Our results highlight the regional differences in the health and environmental impacts of dietary-change strategies. Following an environmental strategy by substituting animal-source foods can be particularly effective in high-income countries for improving nutrient levels, lowering premature mortality, and reducing some environmental impacts, in particular greenhouse gas emissions. However, it can also lead to increased freshwater use, and has little effectiveness in countries with low or moderate consumption of animal-source foods. Following a food-security strategy by improving the energy balance of diets can lead to similar reductions in premature mortality, but in our model scenarios it only moderately improved nutrient levels and led to small reductions in environmental impacts at the global level, with reduced impacts in high-income and middle-income countries, and increased resource use in low-income countries. Following a public health strategy by adopting energy-balanced, low-meat dietary patterns that are in line with available evidence on healthy eating addressed the problems of high regional variability of the animalsubstitution scenarios and the low nutritional and environmental effectiveness of the weight scenarios. Adopting the balanced and predominantly plant-based dietary patterns led to an adequate nutrient supply, except for a small number of nutrients (riboflavin, calcium, and vitamin B12), which might have to be supplemented, large reductions in premature mortality, and significant reductions in environmental impacts globally and in most regions, except for some environmental domains (cropland use, freshwater use, and phosphorus application) in low-income countries.
Our analysis has several implications for the study of sustainable diets. First, qualitative differences exist between the health and environmental benefits that can be attained by dietary changes. Our analysis suggests that although a comprehensive and context-specific public health strategy for dietary change can lead to healthier diets in all regions, differences between the environmental impacts and regions are large. Dietary changes towards healthy, low-meat diets can be effective in reducing greenhouse gas emissions, moderately effective in reducing cropland use and fertiliser application in high income and middle-income countries, but less effective for reducing freshwater use, particularly in low-income countries. Changes in low-income countries depend more strongly on technological improvements and changes in management,9 suggesting that a synergistic perspective on sustainable diets should include both technological and dietary aspects. Although reducing greenhouse gas emissions is important at the global level for mitigating climate change, changes in the other domains relate to predominantly local environmental impacts. This highlights the need for context-specific strategies that balance environmental impacts between global and regional scales.
Second, addressing dietary composition and energy intake as part of food-based dietary guidelines could be a comprehensive strategy for achieving sustainable diets.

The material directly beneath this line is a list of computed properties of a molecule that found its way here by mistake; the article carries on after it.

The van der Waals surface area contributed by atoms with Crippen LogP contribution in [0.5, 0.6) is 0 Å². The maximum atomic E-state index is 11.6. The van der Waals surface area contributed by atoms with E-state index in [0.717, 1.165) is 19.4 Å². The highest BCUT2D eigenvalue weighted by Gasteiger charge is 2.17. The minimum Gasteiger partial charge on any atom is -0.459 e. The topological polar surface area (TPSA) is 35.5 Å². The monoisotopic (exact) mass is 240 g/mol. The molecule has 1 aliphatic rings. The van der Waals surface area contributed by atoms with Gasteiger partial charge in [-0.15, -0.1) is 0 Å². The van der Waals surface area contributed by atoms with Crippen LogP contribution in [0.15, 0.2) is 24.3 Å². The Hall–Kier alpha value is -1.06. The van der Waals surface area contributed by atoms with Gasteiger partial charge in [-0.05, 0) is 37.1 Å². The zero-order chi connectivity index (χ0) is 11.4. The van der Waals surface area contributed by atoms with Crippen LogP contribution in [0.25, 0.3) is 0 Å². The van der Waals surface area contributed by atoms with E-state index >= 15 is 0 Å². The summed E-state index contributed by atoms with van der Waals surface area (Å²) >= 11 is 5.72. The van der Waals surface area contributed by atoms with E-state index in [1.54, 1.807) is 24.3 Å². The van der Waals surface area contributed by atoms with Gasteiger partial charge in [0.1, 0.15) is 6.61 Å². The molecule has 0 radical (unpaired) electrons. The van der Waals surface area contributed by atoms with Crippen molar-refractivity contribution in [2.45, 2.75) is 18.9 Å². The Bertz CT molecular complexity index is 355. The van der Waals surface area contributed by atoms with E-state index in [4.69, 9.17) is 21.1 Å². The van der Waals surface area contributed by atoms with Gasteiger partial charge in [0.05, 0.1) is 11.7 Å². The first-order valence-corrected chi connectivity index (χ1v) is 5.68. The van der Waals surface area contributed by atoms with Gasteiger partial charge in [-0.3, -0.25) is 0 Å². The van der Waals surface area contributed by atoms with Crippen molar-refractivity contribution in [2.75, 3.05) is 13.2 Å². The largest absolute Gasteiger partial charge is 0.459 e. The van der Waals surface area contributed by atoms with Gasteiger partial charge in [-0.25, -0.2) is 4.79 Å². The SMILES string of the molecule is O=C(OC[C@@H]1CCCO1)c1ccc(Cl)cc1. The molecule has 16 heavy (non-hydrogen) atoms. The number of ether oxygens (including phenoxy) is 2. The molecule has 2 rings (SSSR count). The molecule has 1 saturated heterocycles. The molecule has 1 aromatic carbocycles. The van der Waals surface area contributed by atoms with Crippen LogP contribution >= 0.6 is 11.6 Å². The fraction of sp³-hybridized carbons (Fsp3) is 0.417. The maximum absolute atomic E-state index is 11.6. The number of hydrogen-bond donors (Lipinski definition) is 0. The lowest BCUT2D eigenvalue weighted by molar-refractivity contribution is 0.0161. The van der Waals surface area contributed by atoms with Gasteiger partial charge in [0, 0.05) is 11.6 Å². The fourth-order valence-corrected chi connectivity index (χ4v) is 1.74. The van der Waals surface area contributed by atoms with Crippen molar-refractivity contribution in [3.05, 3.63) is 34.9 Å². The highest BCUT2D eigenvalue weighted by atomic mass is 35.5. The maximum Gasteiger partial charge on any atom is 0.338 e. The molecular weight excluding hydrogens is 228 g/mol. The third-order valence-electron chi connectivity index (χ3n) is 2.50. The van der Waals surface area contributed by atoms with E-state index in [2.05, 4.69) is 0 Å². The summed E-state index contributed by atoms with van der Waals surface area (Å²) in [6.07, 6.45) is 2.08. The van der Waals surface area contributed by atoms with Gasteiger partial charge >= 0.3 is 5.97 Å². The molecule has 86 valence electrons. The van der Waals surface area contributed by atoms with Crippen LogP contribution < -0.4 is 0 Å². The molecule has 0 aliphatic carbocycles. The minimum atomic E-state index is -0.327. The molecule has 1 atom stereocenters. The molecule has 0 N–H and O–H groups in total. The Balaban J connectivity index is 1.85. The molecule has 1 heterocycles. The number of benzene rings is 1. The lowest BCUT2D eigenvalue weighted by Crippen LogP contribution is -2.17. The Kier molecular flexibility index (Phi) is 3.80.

Whether food-based dietary guidelines should include sustainability criteria has been a major issue of discussion in several countries.13,36 In this study, we find that when food-based dietary recommendations reflect available evidence on healthy eating, including balanced energy intake, low amounts of red meat and sugar, low to moderate amounts of other animal-source foods, and generous amounts of fruits, vegetables, legumes, and nuts, then the resulting diets would be in line with sustainability criteria of reducing environmental impacts in most regions, and they would still improve dietary health in the remaining ones. However, many national dietary guidelines do not reflect this evidence on healthy eating and include no or too lax limits for animal-source foods, particularly meat and dairy,37 despite an opposing evidence base (appendix pp 14–20).38–40 A general problem is that many nutrient recommendations used to formulate food-based dietary guidelines are based on a few short term studies with few participants that measure nutrient pass-through in high-consuming individuals instead of lower limits.41 By contrast, most of the available evidence on healthy eating comes from long-term and large-scale epidemiological cohort studies.18 Our results show that updating national dietary guidelines to reflect the latest evidence on healthy eating can by itself be important for improving health and environmental sustainability, and can complement broader and more explicit criteria of sustainability.
Some unanswered questions remain. We were not able to include all aspects of importance to sustainable diets, including biodiversity impacts and economic aspects.10 Although biodiversity impacts are related to land use in a given region, impacts can be expected to differ on the basis of a region’s biodiversity richness and how land use is managed. With respect to economic aspects, large changes in food demand and supply can be expected to affect production methods, technologies, and commodity prices, which in turn would impact environmental footprints, agricultural incomes, the affordability of diets, and purchasing behaviour. Identifying concrete policy options that could support the dietary changes modelled here is similarly important. Globally, overweight and obesity, as well as consumption of red meat and dairy are projected to increase in the future without dedicated policy approaches.42,43 Although informational campaigns and voluntary actions by industry can be important, the literature on behavioural change suggests that they are unlikely to be effective on their own.44,45 Instead, crosscutting regulatory approaches that focus on the whole food environment,46 combine multiple incentives including fiscal ones,47,48 and offer support and positive reenforcement for individuals49,50 have been successful in specific contexts, but would need to be upscaled to lead to substantial dietary changes at the population level. Finding effective combinations of policies and approaches that consider local characteristics will be essential for successfully upscaling initiatives and achieving reductions in the health and environmental burden at the population level and globally.